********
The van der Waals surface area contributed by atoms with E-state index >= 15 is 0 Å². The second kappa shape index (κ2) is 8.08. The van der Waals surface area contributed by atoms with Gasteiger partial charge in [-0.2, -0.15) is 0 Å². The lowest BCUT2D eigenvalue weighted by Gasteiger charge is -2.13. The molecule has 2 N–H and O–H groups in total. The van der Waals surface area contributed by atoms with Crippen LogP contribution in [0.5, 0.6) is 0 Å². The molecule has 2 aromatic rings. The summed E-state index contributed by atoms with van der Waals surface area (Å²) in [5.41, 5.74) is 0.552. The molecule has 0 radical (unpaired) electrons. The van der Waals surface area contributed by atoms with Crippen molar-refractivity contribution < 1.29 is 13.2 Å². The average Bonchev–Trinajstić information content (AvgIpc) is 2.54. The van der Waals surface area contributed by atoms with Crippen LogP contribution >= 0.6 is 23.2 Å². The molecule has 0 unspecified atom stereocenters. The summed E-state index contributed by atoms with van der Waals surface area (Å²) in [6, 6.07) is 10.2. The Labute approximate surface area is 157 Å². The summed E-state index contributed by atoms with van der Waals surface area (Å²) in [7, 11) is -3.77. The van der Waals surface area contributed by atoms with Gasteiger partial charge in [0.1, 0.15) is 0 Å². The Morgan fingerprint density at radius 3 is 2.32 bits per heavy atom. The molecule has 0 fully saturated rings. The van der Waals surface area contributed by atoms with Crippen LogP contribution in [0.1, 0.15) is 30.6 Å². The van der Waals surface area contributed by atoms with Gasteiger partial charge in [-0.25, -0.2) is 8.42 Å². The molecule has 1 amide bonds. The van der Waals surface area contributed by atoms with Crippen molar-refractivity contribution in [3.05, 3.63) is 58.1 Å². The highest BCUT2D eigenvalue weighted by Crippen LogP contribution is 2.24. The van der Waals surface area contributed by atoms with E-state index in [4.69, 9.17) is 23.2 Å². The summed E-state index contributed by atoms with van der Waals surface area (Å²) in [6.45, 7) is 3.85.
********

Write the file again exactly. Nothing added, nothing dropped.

The van der Waals surface area contributed by atoms with E-state index >= 15 is 0 Å². The second kappa shape index (κ2) is 8.08. The van der Waals surface area contributed by atoms with Gasteiger partial charge in [-0.2, -0.15) is 0 Å². The lowest BCUT2D eigenvalue weighted by Gasteiger charge is -2.13. The molecule has 2 N–H and O–H groups in total. The van der Waals surface area contributed by atoms with Crippen LogP contribution in [0.5, 0.6) is 0 Å². The molecule has 2 aromatic rings. The summed E-state index contributed by atoms with van der Waals surface area (Å²) in [5.41, 5.74) is 0.552. The molecule has 0 radical (unpaired) electrons. The van der Waals surface area contributed by atoms with Crippen molar-refractivity contribution < 1.29 is 13.2 Å². The average Bonchev–Trinajstić information content (AvgIpc) is 2.54. The van der Waals surface area contributed by atoms with Crippen LogP contribution >= 0.6 is 23.2 Å². The molecule has 0 unspecified atom stereocenters. The summed E-state index contributed by atoms with van der Waals surface area (Å²) in [6, 6.07) is 10.2. The Labute approximate surface area is 157 Å². The summed E-state index contributed by atoms with van der Waals surface area (Å²) in [7, 11) is -3.77. The van der Waals surface area contributed by atoms with Gasteiger partial charge in [0.1, 0.15) is 0 Å². The Morgan fingerprint density at radius 3 is 2.32 bits per heavy atom. The molecule has 0 fully saturated rings. The van der Waals surface area contributed by atoms with Crippen LogP contribution in [0.1, 0.15) is 30.6 Å². The van der Waals surface area contributed by atoms with Gasteiger partial charge in [-0.25, -0.2) is 8.42 Å². The molecule has 1 amide bonds. The van der Waals surface area contributed by atoms with Crippen molar-refractivity contribution in [3.05, 3.63) is 58.1 Å². The highest BCUT2D eigenvalue weighted by Crippen LogP contribution is 2.24. The van der Waals surface area contributed by atoms with E-state index in [4.69, 9.17) is 23.2 Å². The summed E-state index contributed by atoms with van der Waals surface area (Å²) in [6.45, 7) is 3.85.